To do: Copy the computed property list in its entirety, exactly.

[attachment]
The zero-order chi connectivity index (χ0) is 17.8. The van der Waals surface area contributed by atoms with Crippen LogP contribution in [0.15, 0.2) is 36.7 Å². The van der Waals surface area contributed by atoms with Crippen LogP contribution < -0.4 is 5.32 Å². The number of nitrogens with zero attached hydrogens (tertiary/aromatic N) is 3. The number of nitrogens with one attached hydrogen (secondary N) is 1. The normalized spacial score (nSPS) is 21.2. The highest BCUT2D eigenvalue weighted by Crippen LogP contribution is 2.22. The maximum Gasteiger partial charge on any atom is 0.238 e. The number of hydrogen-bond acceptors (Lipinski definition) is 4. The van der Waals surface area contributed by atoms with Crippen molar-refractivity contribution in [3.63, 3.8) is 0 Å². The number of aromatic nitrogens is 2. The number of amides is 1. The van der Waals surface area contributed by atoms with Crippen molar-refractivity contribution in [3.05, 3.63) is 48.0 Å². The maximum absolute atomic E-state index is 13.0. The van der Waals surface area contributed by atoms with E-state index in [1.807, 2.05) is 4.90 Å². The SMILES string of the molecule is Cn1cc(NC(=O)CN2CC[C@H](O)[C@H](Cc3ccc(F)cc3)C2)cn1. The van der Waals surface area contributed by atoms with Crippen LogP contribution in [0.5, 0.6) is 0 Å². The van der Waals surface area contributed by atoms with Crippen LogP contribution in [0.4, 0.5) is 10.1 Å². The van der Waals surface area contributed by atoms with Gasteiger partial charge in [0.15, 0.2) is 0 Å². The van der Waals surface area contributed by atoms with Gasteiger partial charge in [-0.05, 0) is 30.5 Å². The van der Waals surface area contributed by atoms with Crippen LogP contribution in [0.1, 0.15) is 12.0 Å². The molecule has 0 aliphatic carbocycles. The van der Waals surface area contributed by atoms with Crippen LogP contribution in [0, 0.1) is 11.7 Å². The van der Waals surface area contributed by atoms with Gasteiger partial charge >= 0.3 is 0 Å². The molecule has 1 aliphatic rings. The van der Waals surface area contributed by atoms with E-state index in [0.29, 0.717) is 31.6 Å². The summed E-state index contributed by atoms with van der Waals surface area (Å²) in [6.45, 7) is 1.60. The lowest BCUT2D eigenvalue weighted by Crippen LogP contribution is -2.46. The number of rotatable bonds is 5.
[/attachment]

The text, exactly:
The zero-order chi connectivity index (χ0) is 17.8. The van der Waals surface area contributed by atoms with Crippen LogP contribution in [0.15, 0.2) is 36.7 Å². The van der Waals surface area contributed by atoms with Crippen LogP contribution < -0.4 is 5.32 Å². The number of nitrogens with zero attached hydrogens (tertiary/aromatic N) is 3. The number of nitrogens with one attached hydrogen (secondary N) is 1. The normalized spacial score (nSPS) is 21.2. The highest BCUT2D eigenvalue weighted by Crippen LogP contribution is 2.22. The maximum Gasteiger partial charge on any atom is 0.238 e. The number of hydrogen-bond acceptors (Lipinski definition) is 4. The van der Waals surface area contributed by atoms with Crippen molar-refractivity contribution in [3.63, 3.8) is 0 Å². The number of aromatic nitrogens is 2. The number of amides is 1. The van der Waals surface area contributed by atoms with Crippen molar-refractivity contribution in [3.05, 3.63) is 48.0 Å². The maximum absolute atomic E-state index is 13.0. The van der Waals surface area contributed by atoms with E-state index in [1.807, 2.05) is 4.90 Å². The SMILES string of the molecule is Cn1cc(NC(=O)CN2CC[C@H](O)[C@H](Cc3ccc(F)cc3)C2)cn1. The van der Waals surface area contributed by atoms with Crippen LogP contribution in [0.5, 0.6) is 0 Å². The van der Waals surface area contributed by atoms with Crippen LogP contribution in [0.4, 0.5) is 10.1 Å². The van der Waals surface area contributed by atoms with Gasteiger partial charge in [0.15, 0.2) is 0 Å². The van der Waals surface area contributed by atoms with Gasteiger partial charge in [-0.05, 0) is 30.5 Å². The van der Waals surface area contributed by atoms with Crippen LogP contribution in [0.1, 0.15) is 12.0 Å². The molecule has 0 aliphatic carbocycles. The van der Waals surface area contributed by atoms with Crippen LogP contribution in [0, 0.1) is 11.7 Å². The van der Waals surface area contributed by atoms with Gasteiger partial charge >= 0.3 is 0 Å². The molecule has 1 aliphatic rings. The van der Waals surface area contributed by atoms with E-state index in [0.29, 0.717) is 31.6 Å². The summed E-state index contributed by atoms with van der Waals surface area (Å²) in [6.45, 7) is 1.60. The lowest BCUT2D eigenvalue weighted by Crippen LogP contribution is -2.46. The number of rotatable bonds is 5.